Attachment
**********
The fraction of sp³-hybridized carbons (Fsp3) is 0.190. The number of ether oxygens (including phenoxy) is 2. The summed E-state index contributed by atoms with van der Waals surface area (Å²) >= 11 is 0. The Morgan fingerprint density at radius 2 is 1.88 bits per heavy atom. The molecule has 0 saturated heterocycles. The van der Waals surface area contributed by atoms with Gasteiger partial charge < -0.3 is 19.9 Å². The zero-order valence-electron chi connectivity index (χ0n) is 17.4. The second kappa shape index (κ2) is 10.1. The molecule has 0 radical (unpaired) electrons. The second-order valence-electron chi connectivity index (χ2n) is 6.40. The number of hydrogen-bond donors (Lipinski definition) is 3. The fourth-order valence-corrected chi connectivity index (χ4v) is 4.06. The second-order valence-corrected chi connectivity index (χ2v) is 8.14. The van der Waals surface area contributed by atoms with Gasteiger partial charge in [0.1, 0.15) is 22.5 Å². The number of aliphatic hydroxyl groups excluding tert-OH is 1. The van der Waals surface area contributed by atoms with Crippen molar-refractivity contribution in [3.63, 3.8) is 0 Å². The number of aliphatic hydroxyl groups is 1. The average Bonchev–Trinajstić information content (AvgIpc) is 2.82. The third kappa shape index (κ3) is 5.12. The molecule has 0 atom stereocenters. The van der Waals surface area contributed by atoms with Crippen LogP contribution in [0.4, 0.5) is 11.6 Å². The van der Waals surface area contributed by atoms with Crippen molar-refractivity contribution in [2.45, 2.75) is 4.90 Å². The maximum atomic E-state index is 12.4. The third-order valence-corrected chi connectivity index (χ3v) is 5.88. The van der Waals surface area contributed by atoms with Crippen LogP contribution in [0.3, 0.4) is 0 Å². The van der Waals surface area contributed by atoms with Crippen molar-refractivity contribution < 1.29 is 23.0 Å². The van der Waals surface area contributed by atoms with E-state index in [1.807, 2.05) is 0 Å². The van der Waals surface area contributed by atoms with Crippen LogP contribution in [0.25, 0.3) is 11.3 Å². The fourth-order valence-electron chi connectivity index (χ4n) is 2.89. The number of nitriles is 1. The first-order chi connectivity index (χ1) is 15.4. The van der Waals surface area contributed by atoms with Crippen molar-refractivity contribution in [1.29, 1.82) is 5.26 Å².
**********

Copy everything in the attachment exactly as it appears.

The fraction of sp³-hybridized carbons (Fsp3) is 0.190. The number of ether oxygens (including phenoxy) is 2. The summed E-state index contributed by atoms with van der Waals surface area (Å²) >= 11 is 0. The Morgan fingerprint density at radius 2 is 1.88 bits per heavy atom. The molecule has 0 saturated heterocycles. The van der Waals surface area contributed by atoms with Gasteiger partial charge < -0.3 is 19.9 Å². The zero-order valence-electron chi connectivity index (χ0n) is 17.4. The second kappa shape index (κ2) is 10.1. The molecule has 0 radical (unpaired) electrons. The second-order valence-electron chi connectivity index (χ2n) is 6.40. The number of hydrogen-bond donors (Lipinski definition) is 3. The fourth-order valence-corrected chi connectivity index (χ4v) is 4.06. The second-order valence-corrected chi connectivity index (χ2v) is 8.14. The van der Waals surface area contributed by atoms with Gasteiger partial charge in [0.1, 0.15) is 22.5 Å². The number of aliphatic hydroxyl groups excluding tert-OH is 1. The van der Waals surface area contributed by atoms with Crippen molar-refractivity contribution in [3.63, 3.8) is 0 Å². The number of aliphatic hydroxyl groups is 1. The average Bonchev–Trinajstić information content (AvgIpc) is 2.82. The third kappa shape index (κ3) is 5.12. The molecule has 0 atom stereocenters. The van der Waals surface area contributed by atoms with Crippen LogP contribution in [0.4, 0.5) is 11.6 Å². The van der Waals surface area contributed by atoms with Crippen molar-refractivity contribution in [2.45, 2.75) is 4.90 Å². The maximum atomic E-state index is 12.4. The third-order valence-corrected chi connectivity index (χ3v) is 5.88. The van der Waals surface area contributed by atoms with Crippen LogP contribution in [0.3, 0.4) is 0 Å². The van der Waals surface area contributed by atoms with Crippen molar-refractivity contribution < 1.29 is 23.0 Å². The van der Waals surface area contributed by atoms with E-state index in [1.807, 2.05) is 0 Å². The van der Waals surface area contributed by atoms with Crippen LogP contribution in [0.25, 0.3) is 11.3 Å². The fourth-order valence-electron chi connectivity index (χ4n) is 2.89. The number of nitriles is 1. The first-order chi connectivity index (χ1) is 15.4. The van der Waals surface area contributed by atoms with Crippen molar-refractivity contribution in [1.29, 1.82) is 5.26 Å².